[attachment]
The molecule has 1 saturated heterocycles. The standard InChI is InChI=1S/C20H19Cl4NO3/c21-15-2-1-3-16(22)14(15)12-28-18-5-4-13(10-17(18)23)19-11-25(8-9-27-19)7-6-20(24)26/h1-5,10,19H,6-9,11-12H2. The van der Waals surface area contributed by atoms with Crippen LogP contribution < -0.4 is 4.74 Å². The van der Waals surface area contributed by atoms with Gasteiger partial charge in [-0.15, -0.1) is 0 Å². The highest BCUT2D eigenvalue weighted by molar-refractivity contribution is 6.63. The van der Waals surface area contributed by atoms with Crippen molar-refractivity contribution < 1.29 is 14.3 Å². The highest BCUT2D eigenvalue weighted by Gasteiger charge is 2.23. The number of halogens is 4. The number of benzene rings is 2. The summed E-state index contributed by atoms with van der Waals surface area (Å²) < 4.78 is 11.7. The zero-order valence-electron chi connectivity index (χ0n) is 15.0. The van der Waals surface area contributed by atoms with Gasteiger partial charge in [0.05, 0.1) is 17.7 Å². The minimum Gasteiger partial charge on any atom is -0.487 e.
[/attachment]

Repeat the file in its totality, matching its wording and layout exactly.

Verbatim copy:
The molecule has 1 saturated heterocycles. The standard InChI is InChI=1S/C20H19Cl4NO3/c21-15-2-1-3-16(22)14(15)12-28-18-5-4-13(10-17(18)23)19-11-25(8-9-27-19)7-6-20(24)26/h1-5,10,19H,6-9,11-12H2. The van der Waals surface area contributed by atoms with Crippen LogP contribution < -0.4 is 4.74 Å². The van der Waals surface area contributed by atoms with Gasteiger partial charge in [-0.15, -0.1) is 0 Å². The highest BCUT2D eigenvalue weighted by molar-refractivity contribution is 6.63. The van der Waals surface area contributed by atoms with Crippen molar-refractivity contribution < 1.29 is 14.3 Å². The highest BCUT2D eigenvalue weighted by Gasteiger charge is 2.23. The number of halogens is 4. The number of benzene rings is 2. The summed E-state index contributed by atoms with van der Waals surface area (Å²) < 4.78 is 11.7. The zero-order valence-electron chi connectivity index (χ0n) is 15.0. The van der Waals surface area contributed by atoms with Gasteiger partial charge in [0.05, 0.1) is 17.7 Å². The minimum Gasteiger partial charge on any atom is -0.487 e.